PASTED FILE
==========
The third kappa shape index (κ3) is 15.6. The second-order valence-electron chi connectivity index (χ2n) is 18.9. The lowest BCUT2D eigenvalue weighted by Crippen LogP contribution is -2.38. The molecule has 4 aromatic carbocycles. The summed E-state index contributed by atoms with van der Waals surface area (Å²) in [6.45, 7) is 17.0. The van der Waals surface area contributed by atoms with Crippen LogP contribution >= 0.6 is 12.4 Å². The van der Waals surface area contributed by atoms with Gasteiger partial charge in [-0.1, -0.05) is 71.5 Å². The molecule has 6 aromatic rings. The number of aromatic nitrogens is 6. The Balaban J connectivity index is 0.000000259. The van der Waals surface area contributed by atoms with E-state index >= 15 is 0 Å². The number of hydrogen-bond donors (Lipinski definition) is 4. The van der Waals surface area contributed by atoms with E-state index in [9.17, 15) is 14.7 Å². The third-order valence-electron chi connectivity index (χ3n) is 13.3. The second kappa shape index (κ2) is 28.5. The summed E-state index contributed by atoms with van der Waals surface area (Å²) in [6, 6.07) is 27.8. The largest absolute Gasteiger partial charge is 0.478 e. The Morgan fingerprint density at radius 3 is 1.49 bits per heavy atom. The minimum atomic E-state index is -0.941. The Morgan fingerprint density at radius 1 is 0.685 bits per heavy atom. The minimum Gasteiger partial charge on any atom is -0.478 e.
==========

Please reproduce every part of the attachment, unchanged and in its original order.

The third kappa shape index (κ3) is 15.6. The second-order valence-electron chi connectivity index (χ2n) is 18.9. The lowest BCUT2D eigenvalue weighted by Crippen LogP contribution is -2.38. The molecule has 4 aromatic carbocycles. The summed E-state index contributed by atoms with van der Waals surface area (Å²) in [6.45, 7) is 17.0. The van der Waals surface area contributed by atoms with Crippen LogP contribution >= 0.6 is 12.4 Å². The van der Waals surface area contributed by atoms with Gasteiger partial charge in [-0.1, -0.05) is 71.5 Å². The molecule has 6 aromatic rings. The number of aromatic nitrogens is 6. The Balaban J connectivity index is 0.000000259. The van der Waals surface area contributed by atoms with E-state index >= 15 is 0 Å². The number of hydrogen-bond donors (Lipinski definition) is 4. The van der Waals surface area contributed by atoms with E-state index in [9.17, 15) is 14.7 Å². The third-order valence-electron chi connectivity index (χ3n) is 13.3. The second kappa shape index (κ2) is 28.5. The summed E-state index contributed by atoms with van der Waals surface area (Å²) in [6, 6.07) is 27.8. The largest absolute Gasteiger partial charge is 0.478 e. The Morgan fingerprint density at radius 3 is 1.49 bits per heavy atom. The minimum atomic E-state index is -0.941. The Morgan fingerprint density at radius 1 is 0.685 bits per heavy atom. The minimum Gasteiger partial charge on any atom is -0.478 e.